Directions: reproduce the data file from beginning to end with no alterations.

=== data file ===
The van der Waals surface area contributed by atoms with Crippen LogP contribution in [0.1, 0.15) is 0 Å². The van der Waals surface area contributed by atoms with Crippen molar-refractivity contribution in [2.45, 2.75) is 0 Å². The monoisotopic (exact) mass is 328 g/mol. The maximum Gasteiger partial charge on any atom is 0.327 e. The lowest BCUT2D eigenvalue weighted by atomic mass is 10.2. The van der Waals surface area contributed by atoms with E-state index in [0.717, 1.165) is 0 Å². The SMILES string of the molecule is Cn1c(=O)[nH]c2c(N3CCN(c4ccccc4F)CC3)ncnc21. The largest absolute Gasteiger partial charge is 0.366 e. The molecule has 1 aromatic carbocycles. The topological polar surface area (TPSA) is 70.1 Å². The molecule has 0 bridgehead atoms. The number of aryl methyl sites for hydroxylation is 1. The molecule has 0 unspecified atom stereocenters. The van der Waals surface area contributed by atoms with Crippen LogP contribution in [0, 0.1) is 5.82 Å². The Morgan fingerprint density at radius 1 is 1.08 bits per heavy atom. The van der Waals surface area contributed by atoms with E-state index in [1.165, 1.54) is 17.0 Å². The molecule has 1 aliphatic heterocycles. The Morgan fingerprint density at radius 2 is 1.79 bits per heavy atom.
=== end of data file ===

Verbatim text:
The van der Waals surface area contributed by atoms with Crippen LogP contribution in [0.1, 0.15) is 0 Å². The van der Waals surface area contributed by atoms with Crippen molar-refractivity contribution in [2.45, 2.75) is 0 Å². The monoisotopic (exact) mass is 328 g/mol. The maximum Gasteiger partial charge on any atom is 0.327 e. The lowest BCUT2D eigenvalue weighted by atomic mass is 10.2. The van der Waals surface area contributed by atoms with E-state index in [0.717, 1.165) is 0 Å². The SMILES string of the molecule is Cn1c(=O)[nH]c2c(N3CCN(c4ccccc4F)CC3)ncnc21. The largest absolute Gasteiger partial charge is 0.366 e. The molecule has 1 aromatic carbocycles. The topological polar surface area (TPSA) is 70.1 Å². The molecule has 0 bridgehead atoms. The number of aryl methyl sites for hydroxylation is 1. The molecule has 0 unspecified atom stereocenters. The van der Waals surface area contributed by atoms with Crippen LogP contribution in [0, 0.1) is 5.82 Å². The Morgan fingerprint density at radius 1 is 1.08 bits per heavy atom. The van der Waals surface area contributed by atoms with E-state index in [1.165, 1.54) is 17.0 Å². The molecule has 1 aliphatic heterocycles. The Morgan fingerprint density at radius 2 is 1.79 bits per heavy atom.